Fresh concerns have been raised about recruitment

first_imgFresh concerns have been raised about recruitment at one of the outsourcing companies delivering assessments for the government’s new disability benefit, after it sent out a “very urgent” request for 90 more staff.Only two months ago, Disability News Service (DNS) reported how delivery of the personal independence payment (PIP) appeared to have been plunged back into crisis after Capita reception staff were sent scripts telling them how to explain to benefit claimants why their appointments had been cancelled.Because of a shortage of assessors, Capita was forced to recruit 90 more healthcare professionals, just five months after making an estimated 80 of its 400 assessors redundant.Those redundancies followed a huge recruitment drive last summer to cope with PIP delays and backlogs, tempting many staff from stable jobs in the NHS with a promise of better conditions and long-term work.The company said in June that its latest recruitment push was part of a regular review of its “resourcing plans”, and that it was “looking at the number of assessors required to support the introduction of the changes that are expected later this year”.Last month, government figures secured by DNS showed that claimants in areas managed by Atos were six times more likely to wait longer than 20 weeks for a PIP decision than in those parts of the country managed by Capita.Despite those figures, Capita has now launched yet another recruitment drive to find healthcare staff who can assess claimants’ eligibility for PIP, which is replacing working-age disability living allowance (DLA).The new recruitment drive will add to concerns about the number of nurses, doctors and other healthcare professionals being tempted away from the NHS to work for Capita, as well as Atos and Maximus, the other outsourcing companies assessing disability benefit claimants.In an email seen by DNS, a Capita recruitment executive says the company is looking for nurses, occupational therapists, physiotherapists and paramedics “who can join us ASAP” in “VERY urgent roles”.When asked why Capita needed to recruit another 90 assessors in “very urgent roles” so soon after the last recruitment drive, a Capita spokesman said: “We continually review our service to ensure we have the right level of people in place to meet the requirements of the Department for Work and Pensions and claimants.“The department’s recent official statistics reflect the good continued progress Capita is making to improve claimant waiting times.“The current recruitment programme reflects our focus on preparing for the full roll out of PIP later this year.”This full rollout of PIP actually began last month, with the Department for Work and Pensions beginning to invite claimants who currently have a long-term or indefinite award to be reassessed for PIP – including those living in two postcode areas managed by Capita – a process which is expected to last about two years.DNS first began reporting on delays and backlogs in the PIP system in late 2013. In January, one disabled woman described how she had been forced to wait more than 14 months to be assessed.By the end of March 2015, according to figures published in May, nearly 23,000 disabled people had been waiting longer than 20 weeks for their new PIP claims to be decided. Of those 23,000, more than 3,000 had been waiting longer than a year.last_img read more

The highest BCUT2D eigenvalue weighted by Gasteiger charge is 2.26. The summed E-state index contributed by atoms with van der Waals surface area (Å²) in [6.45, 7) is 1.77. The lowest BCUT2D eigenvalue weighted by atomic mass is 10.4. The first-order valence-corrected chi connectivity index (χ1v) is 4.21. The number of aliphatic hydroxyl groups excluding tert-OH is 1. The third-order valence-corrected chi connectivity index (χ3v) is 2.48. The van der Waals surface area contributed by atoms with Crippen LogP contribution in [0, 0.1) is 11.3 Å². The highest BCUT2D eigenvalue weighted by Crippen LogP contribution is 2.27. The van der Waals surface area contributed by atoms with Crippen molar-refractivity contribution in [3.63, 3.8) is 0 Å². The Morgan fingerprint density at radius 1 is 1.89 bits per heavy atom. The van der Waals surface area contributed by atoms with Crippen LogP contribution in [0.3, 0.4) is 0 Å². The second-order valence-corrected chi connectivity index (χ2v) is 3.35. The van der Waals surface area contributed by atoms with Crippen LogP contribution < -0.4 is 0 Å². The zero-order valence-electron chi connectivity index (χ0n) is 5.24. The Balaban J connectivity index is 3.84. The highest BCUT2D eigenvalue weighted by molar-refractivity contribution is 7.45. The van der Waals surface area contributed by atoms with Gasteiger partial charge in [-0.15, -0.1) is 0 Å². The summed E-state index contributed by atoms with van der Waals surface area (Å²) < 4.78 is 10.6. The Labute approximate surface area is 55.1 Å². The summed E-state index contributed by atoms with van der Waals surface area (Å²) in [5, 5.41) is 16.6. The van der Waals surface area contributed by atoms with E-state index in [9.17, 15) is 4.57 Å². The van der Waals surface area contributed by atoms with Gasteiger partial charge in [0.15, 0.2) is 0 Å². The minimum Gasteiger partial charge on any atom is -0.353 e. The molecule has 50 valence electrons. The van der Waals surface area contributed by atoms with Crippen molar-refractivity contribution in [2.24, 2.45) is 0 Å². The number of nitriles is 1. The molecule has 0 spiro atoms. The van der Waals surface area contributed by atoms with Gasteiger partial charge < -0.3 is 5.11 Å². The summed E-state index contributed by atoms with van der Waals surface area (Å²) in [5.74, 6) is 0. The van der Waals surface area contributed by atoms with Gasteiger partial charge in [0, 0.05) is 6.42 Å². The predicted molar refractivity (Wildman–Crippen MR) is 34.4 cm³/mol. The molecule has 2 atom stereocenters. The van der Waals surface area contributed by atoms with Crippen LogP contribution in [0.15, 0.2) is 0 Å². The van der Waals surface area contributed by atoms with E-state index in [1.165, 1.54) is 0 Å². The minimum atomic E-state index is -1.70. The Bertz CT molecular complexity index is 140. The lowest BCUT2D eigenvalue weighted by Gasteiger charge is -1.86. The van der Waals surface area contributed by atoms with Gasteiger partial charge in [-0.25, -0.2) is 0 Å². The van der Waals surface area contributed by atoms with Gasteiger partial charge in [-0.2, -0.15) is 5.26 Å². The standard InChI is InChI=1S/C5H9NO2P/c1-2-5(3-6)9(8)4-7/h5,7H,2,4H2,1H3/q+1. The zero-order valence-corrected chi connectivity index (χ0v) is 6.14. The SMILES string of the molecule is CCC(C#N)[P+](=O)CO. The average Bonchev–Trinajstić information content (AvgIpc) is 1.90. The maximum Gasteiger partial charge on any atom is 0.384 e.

first_img Guest Writer iPhone Designer Jony Ive to Leave Apple to Start His Own Firm Learn how to successfully navigate family business dynamics and build businesses that excel. Michael Kan Apple Apple chief design officer Jony Ive (L) and Apple CEO Tim Cook. Image credit: VCG | Getty Images Add to Queue Register Now » Next Article center_img Free Webinar | July 31: Secrets to Running a Successful Family Business June 28, 2019 ‘While I will not be an [Apple] employee, I will still be very involved.’ This story originally appeared on PCMag Jony Ive, the major designer behind the iPhone, is leaving Apple later this year to start his own company.Ive’s new firm will also focus on design and count Apple as among its primary clients. “Apple will continue to benefit from Jony’s talents by working directly with him on exclusive projects,” company CEO Tim Cook said in the announcement.Ive has been at the company since 1992 and he currently serves as Apple’s chief design officer. “While I will not be an [Apple] employee, I will still be very involved — I hope for many, many years to come,” Ive told The Financial Times in an interview. “This just seems like a natural and gentle time to make this change.”For almost three decades, Ive has been Apple’s main hardware designer on the major products, including the iPod, the iPad and MacBooks, in addition to the iPhone, which have all become known for using aluminum and glass casing. Following former Apple CEO Steve Jobs’ death in 2011, he also began managing the design to the software on Apple products.Apple isn’t naming a successor to Ive. Instead, the company’s two design leaders in charge of industrial and software design will report to Apple’s chief operating officer, Jeff Williams. “Williams has led the development of Apple Watch since its inception and will spend more of his time working with the design team in their studio,” the company said.As for Ive, his new company will be called LoveFrom and be based out of California. Expect it to launch next year. What his new firm will exactly work on wasn’t made clear in Ive’s interview with The Financial Times. But he plans to continue designing wearable technology and healthcare-related products, in addition to a variety of unspecified projects. Reporter 2 min read –shareslast_img read more